‘The six of us, plus the four’
Gathered on July 2, 1963, at the Roosevelt Hotel in New York, the six men who led the nation’s largest civil rights groups hashed out the details of the nonviolent show of force planned for late summer. In that meeting room sat the Rev. Martin Luther King Jr. and the NAACP’s Roy Wilkins, the National Urban League’s Whitney Young, the SNCC’s John Lewis and the Congress of Racial Equality’s James Farmer. The 74-year-old black union leader A. Philip Randolph was the elder statesman and march chairman who had brought them all together. They called themselves “the Big Six,” and their organizations all had interracial support but were predominantly black, as was their leadership.
With less than eight weeks before the big day, Randolph and the others decided that they would add four more leaders to their roster: Four white men were invited to join the six blacks.
It was a strategic move, says David Levering Lewis, a historian of the movement. “Unless it could be shown quite graphically, dramatically, how important it was to white people that black people wanted change, we wouldn’t have gotten there,” he says.
Letters sent out by Rustin’s team soon included a call to action on behalf of what was now the Big 10, the six black men plus a rabbi, a Catholic leader, a Protestant minister and a labor boss.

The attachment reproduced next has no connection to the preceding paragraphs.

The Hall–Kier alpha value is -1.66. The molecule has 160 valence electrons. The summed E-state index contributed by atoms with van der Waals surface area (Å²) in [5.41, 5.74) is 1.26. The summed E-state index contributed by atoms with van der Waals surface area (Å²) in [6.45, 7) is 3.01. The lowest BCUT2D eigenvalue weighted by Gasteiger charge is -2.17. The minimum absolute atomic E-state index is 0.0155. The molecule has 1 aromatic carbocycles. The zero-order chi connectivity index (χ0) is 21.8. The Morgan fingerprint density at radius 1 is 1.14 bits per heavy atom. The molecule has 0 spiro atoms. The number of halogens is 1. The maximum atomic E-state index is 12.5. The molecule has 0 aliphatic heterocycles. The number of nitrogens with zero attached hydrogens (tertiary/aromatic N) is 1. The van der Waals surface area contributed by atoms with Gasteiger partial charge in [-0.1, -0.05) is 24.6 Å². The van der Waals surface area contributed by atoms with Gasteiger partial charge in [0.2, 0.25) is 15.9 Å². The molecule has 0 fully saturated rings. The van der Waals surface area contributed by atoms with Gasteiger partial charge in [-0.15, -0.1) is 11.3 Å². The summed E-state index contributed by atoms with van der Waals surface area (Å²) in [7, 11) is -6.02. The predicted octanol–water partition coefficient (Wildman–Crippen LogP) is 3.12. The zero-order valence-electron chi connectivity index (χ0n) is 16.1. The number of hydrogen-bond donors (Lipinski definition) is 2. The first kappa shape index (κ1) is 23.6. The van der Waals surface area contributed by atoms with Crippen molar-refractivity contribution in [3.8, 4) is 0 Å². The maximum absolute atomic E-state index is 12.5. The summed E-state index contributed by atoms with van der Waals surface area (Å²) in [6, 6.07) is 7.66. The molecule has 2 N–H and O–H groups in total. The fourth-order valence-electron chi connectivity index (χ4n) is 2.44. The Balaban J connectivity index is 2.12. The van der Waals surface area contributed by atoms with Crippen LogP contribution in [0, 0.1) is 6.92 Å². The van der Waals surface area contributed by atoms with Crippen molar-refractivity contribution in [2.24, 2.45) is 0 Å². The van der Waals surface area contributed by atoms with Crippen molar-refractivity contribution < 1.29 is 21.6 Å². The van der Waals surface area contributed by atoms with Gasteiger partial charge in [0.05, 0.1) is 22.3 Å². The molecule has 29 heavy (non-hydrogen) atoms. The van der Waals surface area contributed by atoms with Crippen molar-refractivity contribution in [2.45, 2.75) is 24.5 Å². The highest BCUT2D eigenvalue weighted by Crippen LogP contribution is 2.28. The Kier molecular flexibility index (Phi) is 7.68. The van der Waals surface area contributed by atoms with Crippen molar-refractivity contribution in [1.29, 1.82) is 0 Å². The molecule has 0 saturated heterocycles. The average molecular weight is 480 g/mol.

The Big Six first invited AFL-CIO President George Meany to join their ranks. Meany declined, thinking a demonstration in Washington not politically savvy while Congress was considering President John F. Kennedy’s civil rights legislation.
The spot reserved for him was passed on to United Automobile Workers President Walter Reuther, who was then a household name, having helped to unionize Detroit’s auto industry. But despite Reuther’s backing of civil rights, many of his union locals were not convinced that “one for all and all for one” and “workers unite” should apply to blackworkers. It was the same issue in liberal church denominations. The leadership pledged opposition to segregation, but Sunday in and Sunday out, churches remained segregated.
“Somehow, some way, we worked well together. The six of us, plus the four. We became like brothers,” Lewis remembers. “When we would have disagreements, Randolph, in his deep baritone, would say things like, ‘Brothers, let’s stay together.’ ”
In the weeks before the march, the Big 10 had to work to stay together amid pressure from the Kennedy administration, which at first had disliked the idea of a march.